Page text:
5 myths of financial planning (singapore)

How many people do you know who struggle with money, who can’t save, who don’t earn enough, who spend too much, or who can’t figure out what to do next with their careers?

We live in a time where majority of people in Singapore are either bogged down by massive student loans, colossal amount of HDB debts and meager starting pay. Before beginning on their financial journey, they have already been given a great disadvantage. I know it is tough to do it alone. Some people have the time, ability and drive to manage all their finances, others don’t. Hence, some people manage a little better than others who simply gave up.

Congratulations for reading till here. It shows that you are one of the responsible individuals who are concerned about your own finances. In the messy internet era where there is no shortage of information, I notice that many self driven individuals take it upon themselves to figure everything out. However, there is information if wrongly believed can make planning very difficult for individuals. This can lead to frustration, anger or even animosity towards the financial planning industry.

What are the common myths of financial planning?

Myth 1: I don’t have a lot of money so I don’t need to plan. You need a lot of money for financial planning. 

What would you do, if you have an extra $100,000 in your bank account? Wouldn’t that be nice? But if you actually have no idea what to do with that extra $100,000, then yes, you should really get a financial planner. Most of us would benefit from a financial planner long before that, to help get to the point where we can have an extra $100,000 at all! In the financial excel cheat sheet, we share about how to help people to manage their cashflow so that they can grow their financially freedom fund. The reason why an individual might not have a lot money might be due to poor cashflow management (save more with credit card annual fee waiver, how to save up to 50% when dining with eatigo and aia vitality), a sudden change in life stages or lack of knowledge to increase their wealth (how to maximze your CPFstock investments). Whether you have a lot of money or little money, it is good to embark on a financial plan.

Myth 2: My premium goes up if I do a claim. Hence, it will be better not to claim from my insurance.

A part of financial planning comes in a form of insurance. financial planning (singapore) will give a clue on how to plan for unforeseen circumstances. I notice that many a times, my friends will tell me they won’t want to buy insurance as the premiums will increase if they do a claim, what’s the use of the insurance then.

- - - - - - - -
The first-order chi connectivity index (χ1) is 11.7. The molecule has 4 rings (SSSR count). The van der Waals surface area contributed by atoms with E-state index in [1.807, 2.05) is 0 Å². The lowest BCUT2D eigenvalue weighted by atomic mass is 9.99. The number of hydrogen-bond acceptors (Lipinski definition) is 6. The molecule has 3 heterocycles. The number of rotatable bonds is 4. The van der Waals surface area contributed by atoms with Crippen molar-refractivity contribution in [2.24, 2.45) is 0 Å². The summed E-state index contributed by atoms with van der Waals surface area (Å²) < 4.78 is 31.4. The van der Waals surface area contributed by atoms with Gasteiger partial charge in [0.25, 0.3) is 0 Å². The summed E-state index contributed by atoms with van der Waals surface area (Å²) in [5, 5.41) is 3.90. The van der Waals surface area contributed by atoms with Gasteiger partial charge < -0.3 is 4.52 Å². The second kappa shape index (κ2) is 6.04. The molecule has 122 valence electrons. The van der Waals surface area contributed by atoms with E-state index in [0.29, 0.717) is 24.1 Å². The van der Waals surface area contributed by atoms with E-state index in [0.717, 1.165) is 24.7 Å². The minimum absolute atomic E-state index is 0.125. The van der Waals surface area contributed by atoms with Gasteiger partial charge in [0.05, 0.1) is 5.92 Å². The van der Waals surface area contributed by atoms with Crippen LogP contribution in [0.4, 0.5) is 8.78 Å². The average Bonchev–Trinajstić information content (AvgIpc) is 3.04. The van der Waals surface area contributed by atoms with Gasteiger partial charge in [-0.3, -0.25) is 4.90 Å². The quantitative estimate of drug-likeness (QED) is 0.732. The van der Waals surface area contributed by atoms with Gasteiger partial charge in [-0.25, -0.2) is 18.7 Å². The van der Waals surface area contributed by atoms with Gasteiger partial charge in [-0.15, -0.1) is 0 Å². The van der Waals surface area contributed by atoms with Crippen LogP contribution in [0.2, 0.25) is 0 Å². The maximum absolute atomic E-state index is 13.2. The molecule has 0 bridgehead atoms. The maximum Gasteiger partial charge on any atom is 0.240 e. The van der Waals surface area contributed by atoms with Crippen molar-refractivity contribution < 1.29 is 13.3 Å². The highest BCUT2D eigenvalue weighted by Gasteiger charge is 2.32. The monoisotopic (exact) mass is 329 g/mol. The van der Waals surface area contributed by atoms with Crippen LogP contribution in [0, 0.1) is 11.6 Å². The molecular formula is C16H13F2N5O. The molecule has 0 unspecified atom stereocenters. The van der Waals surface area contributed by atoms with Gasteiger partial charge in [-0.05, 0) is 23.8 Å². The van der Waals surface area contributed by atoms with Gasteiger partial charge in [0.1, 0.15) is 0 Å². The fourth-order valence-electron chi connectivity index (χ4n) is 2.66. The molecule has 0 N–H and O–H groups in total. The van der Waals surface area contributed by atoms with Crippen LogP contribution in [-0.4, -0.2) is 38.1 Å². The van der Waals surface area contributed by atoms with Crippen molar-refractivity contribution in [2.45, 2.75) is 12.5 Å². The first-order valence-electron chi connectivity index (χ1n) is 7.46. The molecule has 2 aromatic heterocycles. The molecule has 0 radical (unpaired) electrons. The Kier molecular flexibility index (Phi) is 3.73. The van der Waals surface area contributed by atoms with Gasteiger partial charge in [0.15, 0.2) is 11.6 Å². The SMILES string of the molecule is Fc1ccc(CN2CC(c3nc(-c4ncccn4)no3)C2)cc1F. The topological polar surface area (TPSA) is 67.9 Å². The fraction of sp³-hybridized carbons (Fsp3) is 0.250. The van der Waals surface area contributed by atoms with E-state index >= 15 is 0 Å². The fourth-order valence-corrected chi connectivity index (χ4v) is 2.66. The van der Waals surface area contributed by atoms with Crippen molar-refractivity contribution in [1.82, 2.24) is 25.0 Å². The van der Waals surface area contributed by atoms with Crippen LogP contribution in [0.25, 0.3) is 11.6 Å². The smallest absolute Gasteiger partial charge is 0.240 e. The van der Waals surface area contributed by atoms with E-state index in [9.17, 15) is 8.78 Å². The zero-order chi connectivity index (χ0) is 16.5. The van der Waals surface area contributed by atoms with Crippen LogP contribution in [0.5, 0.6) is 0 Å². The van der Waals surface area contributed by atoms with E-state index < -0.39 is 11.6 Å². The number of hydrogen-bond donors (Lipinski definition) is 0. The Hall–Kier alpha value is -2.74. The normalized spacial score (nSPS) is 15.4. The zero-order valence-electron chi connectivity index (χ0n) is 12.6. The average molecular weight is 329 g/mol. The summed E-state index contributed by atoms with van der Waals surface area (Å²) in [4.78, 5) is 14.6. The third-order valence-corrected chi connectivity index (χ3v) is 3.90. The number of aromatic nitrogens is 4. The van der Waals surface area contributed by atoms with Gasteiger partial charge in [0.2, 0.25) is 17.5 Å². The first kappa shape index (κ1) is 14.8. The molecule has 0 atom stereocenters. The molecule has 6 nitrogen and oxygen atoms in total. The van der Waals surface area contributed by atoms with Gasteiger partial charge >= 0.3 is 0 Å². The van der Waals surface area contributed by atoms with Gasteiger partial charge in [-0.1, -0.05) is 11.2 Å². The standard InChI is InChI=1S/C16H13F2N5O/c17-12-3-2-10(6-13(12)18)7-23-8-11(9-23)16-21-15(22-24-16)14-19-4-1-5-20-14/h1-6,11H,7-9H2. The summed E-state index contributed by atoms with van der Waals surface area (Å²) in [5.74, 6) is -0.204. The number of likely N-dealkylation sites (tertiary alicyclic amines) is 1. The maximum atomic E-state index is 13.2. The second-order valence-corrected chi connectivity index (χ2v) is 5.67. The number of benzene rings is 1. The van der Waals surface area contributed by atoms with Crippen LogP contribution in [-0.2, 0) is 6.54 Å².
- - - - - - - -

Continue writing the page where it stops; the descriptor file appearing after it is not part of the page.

There are generally 2 types of insurance. Life insurance and General insurance. Life insurance covers individuals for their life, disability, critical illness, hospitalization, etc. Their premiums are tagged on to the risk pool (example Singapore). Therefore, if the risk of Singaporeans getting hospitalized were to increase, then the premiums will increase. It does not increase with individual claims.

General insurance on the hand covers for car, housing, etc. The riskier the driver (or the more accidents he gets into), the higher the premium. In this situation, yes the premium will go higher.

Myth 3: Having a financial planner means I don’t need to learn anything about investing. 

This sends a shiver down my spine every time I hear this. Learning about financial planning is about getting educated. To put it simply, you will do something you don’t understand (at least on freewill). By getting educated on financial planning, you will have a clear goal on what you want and what you want to achieve.

Myth 4: My finances are simple. I can do it alone. 

Putting this aside, big companies usually have a team of experts on their board. This is because they gather the best brain in the planet to grow their money even further. A company’s expenses can be as simple as assets, liability and cashflow. The reason all these experts are in the board is use their expertise on taxes management, marketing advice or hiring decisions. That is how they become bigger and better. Now, would you want to grow your assets too? Or being unsure where you want to put your money in to?

Myth 5: Insurance is expensive.

(Just like how a LV bag is expensive but people still buys it) Most people are grossly under insured, across all income groups. The average consumer thinks life insurance costs more than it actually does and that it is a needless expense, especially if they are young. The insurance cost depends on life expectancy – and life expectancy is constantly increasing – so, the younger you are, the cheaper it will be.

There you have it. 5 myths about financial planning that most people have. Invest wisely in your Journey With Money. We hope that everyone can retire early and prepare for the next stock market crash. Do also focus on financial planning (singapore) to avoid financial pitfalls along the way.

Feel free to like, comment or share the post or contact me at chengkokoh@gmail.com. You can read more information about me at The Financial Planner (Singapore).



Myth 6: Employer-provided life insurance is all you need

Group insurance has great benefits but it may not be enough.

Normally, your employer may provide you with life insurance equal to one or two times your salary (around $50,000 in Singapore). This may be sufficient if you’re single and it’s enough to cover personal debts. However, it might not be enough if you have a family.

Even if you are able to purchase an additional amount from the company, you may lose it when you leave your job. Food for thought. Will you start at your company forever?

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